The New York Times unwittingly highlights many of the points from the Acton Commentary, Maria Shriver’s Big, Big Government Rescue Plan For Women. In a piece entitled “Sarah’s Uncertain Path,” the Times takes a look at poverty in America, focusing on a pregnant 15 year old girl.
Sarah’s family certainly has a rough go of it. And the Times would lead us to believe, just as the aforementioned Government Rescue Plan, that Sarah’s family and those like them are victims:
There is a myth in America: if you have a strong moral compass, work hard and make good choices, you will have equal opportunity. But after two years of listening to and documenting low-income families in rural America…we have witnessed a starkly unequal playing field.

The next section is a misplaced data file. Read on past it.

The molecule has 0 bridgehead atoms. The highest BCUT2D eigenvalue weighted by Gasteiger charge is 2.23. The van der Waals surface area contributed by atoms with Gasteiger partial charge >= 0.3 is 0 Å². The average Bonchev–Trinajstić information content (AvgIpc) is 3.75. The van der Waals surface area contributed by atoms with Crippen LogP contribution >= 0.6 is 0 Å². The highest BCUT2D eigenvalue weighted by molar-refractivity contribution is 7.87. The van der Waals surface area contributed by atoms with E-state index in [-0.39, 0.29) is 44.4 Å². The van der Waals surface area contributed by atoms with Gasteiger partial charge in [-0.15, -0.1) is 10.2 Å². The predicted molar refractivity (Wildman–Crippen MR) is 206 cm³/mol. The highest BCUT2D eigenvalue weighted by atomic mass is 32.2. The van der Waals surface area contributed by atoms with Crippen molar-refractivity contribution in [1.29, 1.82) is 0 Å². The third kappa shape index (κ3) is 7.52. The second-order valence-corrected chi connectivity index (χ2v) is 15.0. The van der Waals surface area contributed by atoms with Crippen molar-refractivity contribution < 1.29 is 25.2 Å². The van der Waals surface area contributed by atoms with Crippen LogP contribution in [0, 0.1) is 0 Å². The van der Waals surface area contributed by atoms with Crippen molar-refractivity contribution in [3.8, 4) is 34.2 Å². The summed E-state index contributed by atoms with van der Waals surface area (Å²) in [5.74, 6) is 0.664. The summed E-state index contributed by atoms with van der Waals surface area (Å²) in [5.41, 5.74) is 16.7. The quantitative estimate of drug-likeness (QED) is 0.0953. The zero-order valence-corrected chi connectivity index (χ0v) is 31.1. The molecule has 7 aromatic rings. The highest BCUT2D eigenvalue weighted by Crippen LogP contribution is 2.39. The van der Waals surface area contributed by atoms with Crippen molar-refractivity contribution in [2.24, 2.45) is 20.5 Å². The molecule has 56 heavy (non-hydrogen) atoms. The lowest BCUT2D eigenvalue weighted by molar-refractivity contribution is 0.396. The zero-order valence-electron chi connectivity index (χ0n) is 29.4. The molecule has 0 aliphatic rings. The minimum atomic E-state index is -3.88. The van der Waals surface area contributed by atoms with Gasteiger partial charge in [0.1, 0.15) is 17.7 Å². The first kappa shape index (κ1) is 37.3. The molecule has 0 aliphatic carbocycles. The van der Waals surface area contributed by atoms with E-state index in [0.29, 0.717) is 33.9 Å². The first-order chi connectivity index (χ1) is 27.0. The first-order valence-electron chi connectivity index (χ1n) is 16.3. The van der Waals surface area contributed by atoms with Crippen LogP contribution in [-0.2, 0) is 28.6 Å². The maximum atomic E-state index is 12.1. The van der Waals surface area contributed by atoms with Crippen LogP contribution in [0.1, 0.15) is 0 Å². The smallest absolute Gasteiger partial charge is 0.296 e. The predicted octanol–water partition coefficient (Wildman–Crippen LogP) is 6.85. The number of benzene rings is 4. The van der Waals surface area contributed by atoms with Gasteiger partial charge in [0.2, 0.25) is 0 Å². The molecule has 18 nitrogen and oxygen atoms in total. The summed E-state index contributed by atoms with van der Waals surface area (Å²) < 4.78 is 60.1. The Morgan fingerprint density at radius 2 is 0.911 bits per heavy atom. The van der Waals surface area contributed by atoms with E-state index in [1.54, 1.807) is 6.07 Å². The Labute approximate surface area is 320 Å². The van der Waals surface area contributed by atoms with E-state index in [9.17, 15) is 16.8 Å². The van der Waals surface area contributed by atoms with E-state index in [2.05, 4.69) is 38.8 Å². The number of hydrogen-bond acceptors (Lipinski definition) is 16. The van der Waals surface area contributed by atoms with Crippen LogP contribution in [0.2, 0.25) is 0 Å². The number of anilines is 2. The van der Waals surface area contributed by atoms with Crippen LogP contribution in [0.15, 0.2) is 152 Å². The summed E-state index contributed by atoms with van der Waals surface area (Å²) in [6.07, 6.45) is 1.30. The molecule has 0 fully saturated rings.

Yet we see a family with an absent father, a mother with little education who must be away from her seven children for long stretches while she works, and a 15 year old girl who now faces repeating the cycle of lack of education, raising a child at a young age, and dependence of government programs to make ends meet as the norm. How can this possibly be an example of a strong moral compass and good choices? Rather, it seems as if this family is adrift with no steering mechanism and no way to discern a good choice from a devastating one.
Dr. Morse shows that mothers create the basic attachments that lay the groundwork for the development of the conscience and only the family can socialize children to use their freedom responsibly.